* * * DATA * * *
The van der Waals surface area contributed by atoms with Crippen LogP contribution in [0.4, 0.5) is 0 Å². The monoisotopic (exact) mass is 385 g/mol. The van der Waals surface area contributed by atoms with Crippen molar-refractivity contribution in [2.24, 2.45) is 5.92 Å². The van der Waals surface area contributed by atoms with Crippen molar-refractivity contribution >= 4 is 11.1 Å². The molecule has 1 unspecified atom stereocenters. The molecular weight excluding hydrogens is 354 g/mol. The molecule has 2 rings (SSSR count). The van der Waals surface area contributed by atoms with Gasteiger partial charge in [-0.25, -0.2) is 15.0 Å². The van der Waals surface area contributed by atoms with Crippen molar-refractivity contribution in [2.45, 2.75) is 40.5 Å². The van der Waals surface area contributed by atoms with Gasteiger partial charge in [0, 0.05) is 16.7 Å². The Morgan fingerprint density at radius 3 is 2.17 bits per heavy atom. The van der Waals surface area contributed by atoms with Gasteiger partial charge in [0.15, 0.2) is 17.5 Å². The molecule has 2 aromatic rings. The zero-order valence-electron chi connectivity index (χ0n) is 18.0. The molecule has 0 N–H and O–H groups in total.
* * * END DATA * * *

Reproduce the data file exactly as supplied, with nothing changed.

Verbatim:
The van der Waals surface area contributed by atoms with Crippen LogP contribution in [0.4, 0.5) is 0 Å². The monoisotopic (exact) mass is 385 g/mol. The van der Waals surface area contributed by atoms with Crippen molar-refractivity contribution in [2.24, 2.45) is 5.92 Å². The van der Waals surface area contributed by atoms with Crippen molar-refractivity contribution >= 4 is 11.1 Å². The molecule has 1 unspecified atom stereocenters. The molecular weight excluding hydrogens is 354 g/mol. The molecule has 2 rings (SSSR count). The van der Waals surface area contributed by atoms with Gasteiger partial charge in [-0.25, -0.2) is 15.0 Å². The van der Waals surface area contributed by atoms with Crippen molar-refractivity contribution in [2.45, 2.75) is 40.5 Å². The van der Waals surface area contributed by atoms with Gasteiger partial charge in [0, 0.05) is 16.7 Å². The Morgan fingerprint density at radius 3 is 2.17 bits per heavy atom. The van der Waals surface area contributed by atoms with Gasteiger partial charge in [0.15, 0.2) is 17.5 Å². The molecule has 2 aromatic rings. The zero-order valence-electron chi connectivity index (χ0n) is 18.0. The molecule has 0 N–H and O–H groups in total.